Shop class, once a rite of passage, has all but disappeared from mainstream education. Instead of studying the manual arts, students are funneled into careers as “knowledge workers” — careers that, ironically, are sometimes less cognitively demanding than the work of a mechanic.
This educational imperative is based on a separation of thinking from doing — a misguided partition between hand and mind that can be traced to the rise of the assembly line a century ago.
In his new book Shop Class as Soulcraft: An Inquiry into the Value of Work, New Atlantis contributing editor Matthew B. Crawford casts a critical eye at both the assembly line and dumbed-down white collar work, and makes case for the manual trades. They require careful thinking and are punctuated by moments of genuine pleasure; they cannot be outsourced or made obsolete; they tie us to the local communities in which we live; and they instill the pride that comes from doing genuinely useful work.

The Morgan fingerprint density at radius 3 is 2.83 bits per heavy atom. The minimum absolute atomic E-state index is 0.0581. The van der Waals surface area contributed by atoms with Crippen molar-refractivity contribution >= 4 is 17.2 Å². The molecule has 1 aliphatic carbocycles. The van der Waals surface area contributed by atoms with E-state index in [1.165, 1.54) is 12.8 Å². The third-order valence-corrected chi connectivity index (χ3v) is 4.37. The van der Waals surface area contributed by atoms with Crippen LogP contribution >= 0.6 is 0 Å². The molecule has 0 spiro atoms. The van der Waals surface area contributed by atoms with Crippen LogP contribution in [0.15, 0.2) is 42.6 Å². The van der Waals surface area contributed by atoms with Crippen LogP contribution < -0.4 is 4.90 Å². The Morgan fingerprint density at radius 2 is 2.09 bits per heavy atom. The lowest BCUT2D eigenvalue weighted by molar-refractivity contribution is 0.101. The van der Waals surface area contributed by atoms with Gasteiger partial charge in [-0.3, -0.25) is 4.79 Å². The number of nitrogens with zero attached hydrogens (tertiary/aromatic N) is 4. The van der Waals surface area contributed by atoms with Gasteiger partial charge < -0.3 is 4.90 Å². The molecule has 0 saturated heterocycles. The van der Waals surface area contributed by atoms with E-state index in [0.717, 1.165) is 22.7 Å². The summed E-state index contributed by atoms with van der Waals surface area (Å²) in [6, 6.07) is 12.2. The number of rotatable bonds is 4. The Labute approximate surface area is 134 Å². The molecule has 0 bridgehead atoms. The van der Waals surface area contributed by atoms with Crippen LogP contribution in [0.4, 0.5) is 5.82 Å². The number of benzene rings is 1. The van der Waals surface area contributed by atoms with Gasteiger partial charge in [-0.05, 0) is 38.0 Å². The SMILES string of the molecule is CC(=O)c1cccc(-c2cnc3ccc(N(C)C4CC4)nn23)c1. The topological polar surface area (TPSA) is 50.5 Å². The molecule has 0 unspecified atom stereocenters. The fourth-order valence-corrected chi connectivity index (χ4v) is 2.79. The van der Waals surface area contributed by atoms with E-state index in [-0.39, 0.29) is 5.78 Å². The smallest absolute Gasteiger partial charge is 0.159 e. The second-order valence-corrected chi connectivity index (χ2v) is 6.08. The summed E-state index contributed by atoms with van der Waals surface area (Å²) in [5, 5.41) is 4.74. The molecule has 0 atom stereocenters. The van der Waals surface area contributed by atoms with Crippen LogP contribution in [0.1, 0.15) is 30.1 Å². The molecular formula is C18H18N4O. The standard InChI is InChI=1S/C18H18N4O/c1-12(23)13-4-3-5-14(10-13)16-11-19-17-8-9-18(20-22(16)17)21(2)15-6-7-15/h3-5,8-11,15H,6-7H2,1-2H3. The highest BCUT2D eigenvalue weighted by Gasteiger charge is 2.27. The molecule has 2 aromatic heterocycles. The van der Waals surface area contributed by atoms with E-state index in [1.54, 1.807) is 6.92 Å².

Mr. Crawford has a Ph.D. in political philosophy from the University of Chicago and is currently a fellow at the Institute for Advanced Studies in Culture at the University of Virginia. He also has a small business repairing motorcycles in Richmond, Virginia.
In this evening lecture at our offices in the Ethics and Public Policy Center, Mr. Crawford will discuss his new book, which has been called “timely and provocative” (The New York Times), “a powerful case for the special value of skilled work” (The Wall Street Journal), and “the best self-help book I’ve ever read” (Slate).
The lecture will be on Monday, June 29, 2009 at 5:30 p.m.
This event is free and open to the public, and will be followed by a wine-and-cheese reception.
To RSVP for this event, please send your name, affiliation, address, and phone number to email@example.com.
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Matthew B. Crawford Discusses
Shop Class as Soulcraft